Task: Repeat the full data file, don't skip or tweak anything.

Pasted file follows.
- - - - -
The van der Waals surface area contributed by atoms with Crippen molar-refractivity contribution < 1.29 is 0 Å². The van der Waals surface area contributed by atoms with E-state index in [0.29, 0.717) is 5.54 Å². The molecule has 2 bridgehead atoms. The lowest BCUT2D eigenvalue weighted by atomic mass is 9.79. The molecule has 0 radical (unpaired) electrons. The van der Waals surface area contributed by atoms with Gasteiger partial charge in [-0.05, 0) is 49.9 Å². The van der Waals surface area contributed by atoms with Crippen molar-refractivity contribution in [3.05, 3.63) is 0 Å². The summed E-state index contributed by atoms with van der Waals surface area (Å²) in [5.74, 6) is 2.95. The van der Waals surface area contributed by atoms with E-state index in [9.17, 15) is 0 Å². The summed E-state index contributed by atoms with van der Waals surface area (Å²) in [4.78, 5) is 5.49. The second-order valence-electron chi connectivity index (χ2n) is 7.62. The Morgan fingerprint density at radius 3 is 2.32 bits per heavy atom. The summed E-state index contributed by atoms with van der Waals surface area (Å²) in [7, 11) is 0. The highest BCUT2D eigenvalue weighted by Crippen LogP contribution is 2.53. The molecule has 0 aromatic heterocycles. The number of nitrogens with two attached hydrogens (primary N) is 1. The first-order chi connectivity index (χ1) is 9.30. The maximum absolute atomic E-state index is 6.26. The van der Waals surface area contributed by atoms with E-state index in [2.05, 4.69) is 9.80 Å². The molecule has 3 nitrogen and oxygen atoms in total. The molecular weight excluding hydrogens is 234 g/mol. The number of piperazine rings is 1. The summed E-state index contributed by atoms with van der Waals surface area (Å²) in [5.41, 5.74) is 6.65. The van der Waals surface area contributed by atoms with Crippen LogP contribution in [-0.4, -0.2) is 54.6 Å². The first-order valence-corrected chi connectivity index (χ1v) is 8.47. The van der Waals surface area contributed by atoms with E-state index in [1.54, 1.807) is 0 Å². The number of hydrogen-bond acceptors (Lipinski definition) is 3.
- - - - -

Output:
The van der Waals surface area contributed by atoms with Crippen molar-refractivity contribution < 1.29 is 0 Å². The van der Waals surface area contributed by atoms with E-state index in [0.29, 0.717) is 5.54 Å². The molecule has 2 bridgehead atoms. The lowest BCUT2D eigenvalue weighted by atomic mass is 9.79. The molecule has 0 radical (unpaired) electrons. The van der Waals surface area contributed by atoms with Gasteiger partial charge in [-0.05, 0) is 49.9 Å². The van der Waals surface area contributed by atoms with Crippen molar-refractivity contribution in [3.05, 3.63) is 0 Å². The summed E-state index contributed by atoms with van der Waals surface area (Å²) in [5.74, 6) is 2.95. The van der Waals surface area contributed by atoms with E-state index in [9.17, 15) is 0 Å². The summed E-state index contributed by atoms with van der Waals surface area (Å²) in [4.78, 5) is 5.49. The second-order valence-electron chi connectivity index (χ2n) is 7.62. The Morgan fingerprint density at radius 3 is 2.32 bits per heavy atom. The summed E-state index contributed by atoms with van der Waals surface area (Å²) in [7, 11) is 0. The highest BCUT2D eigenvalue weighted by Crippen LogP contribution is 2.53. The molecule has 0 aromatic heterocycles. The number of nitrogens with two attached hydrogens (primary N) is 1. The first-order chi connectivity index (χ1) is 9.30. The maximum absolute atomic E-state index is 6.26. The van der Waals surface area contributed by atoms with E-state index in [2.05, 4.69) is 9.80 Å². The molecule has 3 nitrogen and oxygen atoms in total. The molecular weight excluding hydrogens is 234 g/mol. The number of piperazine rings is 1. The summed E-state index contributed by atoms with van der Waals surface area (Å²) in [5.41, 5.74) is 6.65. The van der Waals surface area contributed by atoms with Crippen LogP contribution in [-0.4, -0.2) is 54.6 Å². The first-order valence-corrected chi connectivity index (χ1v) is 8.47. The van der Waals surface area contributed by atoms with E-state index in [1.54, 1.807) is 0 Å². The number of hydrogen-bond acceptors (Lipinski definition) is 3.